Who owns the business case?
Is there a way out of this trap? We have found that there is one important key to having a business case approved: management ownership of the benefits statement.
Here is how we now prepare the business case for a new system or business initiative. We hold a series of workshops to collaborate with the client's project team and stakeholders around five questions:
- What the objectives for the proposed investment?
- How will the project meet those objectives?
- What financial metrics would improve if those objectives were met?
- What are the baseline measurements for those metrics today?
- What percentage improvement would be achieved in those metrics if the project is approved?
We often find, however, that even among the project sponsor, project team, and key stakeholders there can be significant disagreement, especially in answering the fifth question. The reason is simple: stakeholders are going on record that they believe the project will yield certain benefits, and if the project is approved they are in effect taking responsibility for meeting those improvements in performance.
A success story
Now, back to our recent client project, which involved selection and approval of a new customer relationship management (CRM) system.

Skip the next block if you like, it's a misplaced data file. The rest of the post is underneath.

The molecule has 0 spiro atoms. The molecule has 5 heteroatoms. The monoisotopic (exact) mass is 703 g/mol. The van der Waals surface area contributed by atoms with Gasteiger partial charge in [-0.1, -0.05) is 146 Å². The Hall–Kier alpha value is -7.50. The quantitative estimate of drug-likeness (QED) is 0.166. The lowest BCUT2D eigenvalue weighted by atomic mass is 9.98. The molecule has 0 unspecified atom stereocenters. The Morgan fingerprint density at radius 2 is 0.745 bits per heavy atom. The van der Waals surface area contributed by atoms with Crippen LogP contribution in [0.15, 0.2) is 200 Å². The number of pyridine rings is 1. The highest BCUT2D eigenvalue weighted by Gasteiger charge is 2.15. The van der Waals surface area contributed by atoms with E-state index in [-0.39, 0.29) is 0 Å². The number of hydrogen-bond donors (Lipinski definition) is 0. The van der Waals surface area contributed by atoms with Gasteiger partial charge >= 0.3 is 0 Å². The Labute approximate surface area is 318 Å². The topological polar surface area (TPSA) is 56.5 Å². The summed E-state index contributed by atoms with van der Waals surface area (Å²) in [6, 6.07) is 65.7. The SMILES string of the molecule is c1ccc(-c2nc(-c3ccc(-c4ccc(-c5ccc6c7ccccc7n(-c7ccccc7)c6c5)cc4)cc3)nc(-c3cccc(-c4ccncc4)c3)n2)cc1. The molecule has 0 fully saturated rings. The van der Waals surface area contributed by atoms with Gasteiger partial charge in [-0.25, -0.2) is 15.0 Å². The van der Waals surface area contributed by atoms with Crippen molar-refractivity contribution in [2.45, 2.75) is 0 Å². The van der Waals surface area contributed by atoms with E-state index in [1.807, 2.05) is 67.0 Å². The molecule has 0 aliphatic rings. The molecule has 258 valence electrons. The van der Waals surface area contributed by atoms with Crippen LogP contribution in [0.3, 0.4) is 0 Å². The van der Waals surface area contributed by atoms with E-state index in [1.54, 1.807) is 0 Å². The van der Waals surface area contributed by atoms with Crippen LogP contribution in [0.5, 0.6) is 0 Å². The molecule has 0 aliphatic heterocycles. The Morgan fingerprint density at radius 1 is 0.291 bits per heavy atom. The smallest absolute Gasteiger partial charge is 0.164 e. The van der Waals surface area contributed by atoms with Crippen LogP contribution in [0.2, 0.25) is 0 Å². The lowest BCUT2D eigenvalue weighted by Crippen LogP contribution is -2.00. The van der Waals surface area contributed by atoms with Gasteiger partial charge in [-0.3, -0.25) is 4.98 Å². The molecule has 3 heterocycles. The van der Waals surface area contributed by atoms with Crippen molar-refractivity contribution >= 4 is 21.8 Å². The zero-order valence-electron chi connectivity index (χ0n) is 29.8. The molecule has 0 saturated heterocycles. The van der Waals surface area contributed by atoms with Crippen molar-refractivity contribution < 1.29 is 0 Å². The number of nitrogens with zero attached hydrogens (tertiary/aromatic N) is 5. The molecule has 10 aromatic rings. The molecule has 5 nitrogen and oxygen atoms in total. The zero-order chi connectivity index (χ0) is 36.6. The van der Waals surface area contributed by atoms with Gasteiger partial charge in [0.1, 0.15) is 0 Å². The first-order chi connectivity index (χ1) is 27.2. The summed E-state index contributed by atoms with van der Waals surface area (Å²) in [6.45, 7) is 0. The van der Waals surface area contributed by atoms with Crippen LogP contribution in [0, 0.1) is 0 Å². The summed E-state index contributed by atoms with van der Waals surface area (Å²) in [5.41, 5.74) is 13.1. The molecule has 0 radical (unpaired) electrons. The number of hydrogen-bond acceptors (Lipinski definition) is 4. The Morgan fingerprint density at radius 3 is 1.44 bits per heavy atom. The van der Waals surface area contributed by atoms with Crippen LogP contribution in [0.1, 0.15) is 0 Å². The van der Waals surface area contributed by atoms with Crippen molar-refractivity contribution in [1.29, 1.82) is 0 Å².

Early in the project, the client made it clear that a strong business case would be needed for a new CRM system to be approved. Based on my past experience, alarm bells went off in my head. What were the chances that this selection would end in "no decision," to the disappointment of the project team and the vendors asked to bid on the project?
Knowing about "the ROI trap," our consultants took a collaborative approach to the business case. Instead of going off in a corner and coming back with the proposed business case, they brought the client's team into the room and asked the five questions outlined above. The CFO was particularly strong in telling the team: if you say these things are benefits, you can expect your sales quotas and budgets to reflect what you say. Translation: they would be held accountable. The CFO even went so far as to ask us to break down the benefits by region, so that the regional sales managers could be held accountable.
The result? A business case that, perhaps, was understated (due to the desire not to set too high a bar) but one that was still quite positive, and most importantly, one that had the ownership of the stakeholders who would be responsible for implementation.
In the end, the project was approved, and contracts have been signed.
No one likes to be held accountable, and if the business case for a new initiative is the consultant's work only it becomes an easy excuse for stakeholders to escape responsibility. Collaboration is the key: combining the consultant's methodology and industry knowledge with the client's ownership of the goals and metrics. Then, when it comes time to present the business case, it is not the consultant's presentation but the project team and stakeholders arguing in favor of the investment.Footnote:
way back in 2004, I explored the psychological dynamics of the ROI trap, based on the work of Max Bazerman. These are still quite relevant today. See the related posts below for more discussion.
Related postsEscaping the ROI trapEscaping the ROI trap, Part 2*Image courtesy of Ramberg Media Group.